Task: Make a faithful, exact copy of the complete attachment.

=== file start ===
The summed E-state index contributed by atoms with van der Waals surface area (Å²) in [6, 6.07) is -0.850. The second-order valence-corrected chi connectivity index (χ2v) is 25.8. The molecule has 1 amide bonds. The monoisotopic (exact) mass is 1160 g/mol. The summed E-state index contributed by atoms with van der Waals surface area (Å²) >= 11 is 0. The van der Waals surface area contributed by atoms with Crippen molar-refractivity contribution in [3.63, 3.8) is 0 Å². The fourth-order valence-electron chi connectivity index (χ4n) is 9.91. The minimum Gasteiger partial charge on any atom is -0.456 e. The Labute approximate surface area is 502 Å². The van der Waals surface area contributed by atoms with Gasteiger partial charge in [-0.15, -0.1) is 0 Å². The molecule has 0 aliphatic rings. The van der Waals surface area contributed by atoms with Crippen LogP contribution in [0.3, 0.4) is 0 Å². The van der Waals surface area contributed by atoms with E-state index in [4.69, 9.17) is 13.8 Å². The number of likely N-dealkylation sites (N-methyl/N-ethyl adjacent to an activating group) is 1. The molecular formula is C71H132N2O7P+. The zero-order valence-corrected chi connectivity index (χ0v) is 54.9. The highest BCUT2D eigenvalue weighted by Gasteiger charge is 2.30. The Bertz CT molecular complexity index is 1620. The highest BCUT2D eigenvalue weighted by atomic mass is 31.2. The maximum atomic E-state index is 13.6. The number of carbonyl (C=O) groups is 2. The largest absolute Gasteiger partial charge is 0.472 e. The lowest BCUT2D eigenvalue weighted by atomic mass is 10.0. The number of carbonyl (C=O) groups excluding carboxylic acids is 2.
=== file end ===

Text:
The summed E-state index contributed by atoms with van der Waals surface area (Å²) in [6, 6.07) is -0.850. The second-order valence-corrected chi connectivity index (χ2v) is 25.8. The molecule has 1 amide bonds. The monoisotopic (exact) mass is 1160 g/mol. The summed E-state index contributed by atoms with van der Waals surface area (Å²) >= 11 is 0. The van der Waals surface area contributed by atoms with Crippen molar-refractivity contribution in [3.63, 3.8) is 0 Å². The fourth-order valence-electron chi connectivity index (χ4n) is 9.91. The minimum Gasteiger partial charge on any atom is -0.456 e. The Labute approximate surface area is 502 Å². The van der Waals surface area contributed by atoms with Gasteiger partial charge in [-0.15, -0.1) is 0 Å². The molecule has 0 aliphatic rings. The van der Waals surface area contributed by atoms with Crippen LogP contribution in [0.3, 0.4) is 0 Å². The van der Waals surface area contributed by atoms with E-state index in [4.69, 9.17) is 13.8 Å². The number of likely N-dealkylation sites (N-methyl/N-ethyl adjacent to an activating group) is 1. The molecular formula is C71H132N2O7P+. The zero-order valence-corrected chi connectivity index (χ0v) is 54.9. The highest BCUT2D eigenvalue weighted by Gasteiger charge is 2.30. The Bertz CT molecular complexity index is 1620. The highest BCUT2D eigenvalue weighted by atomic mass is 31.2. The maximum atomic E-state index is 13.6. The number of carbonyl (C=O) groups is 2. The largest absolute Gasteiger partial charge is 0.472 e. The lowest BCUT2D eigenvalue weighted by atomic mass is 10.0. The number of carbonyl (C=O) groups excluding carboxylic acids is 2.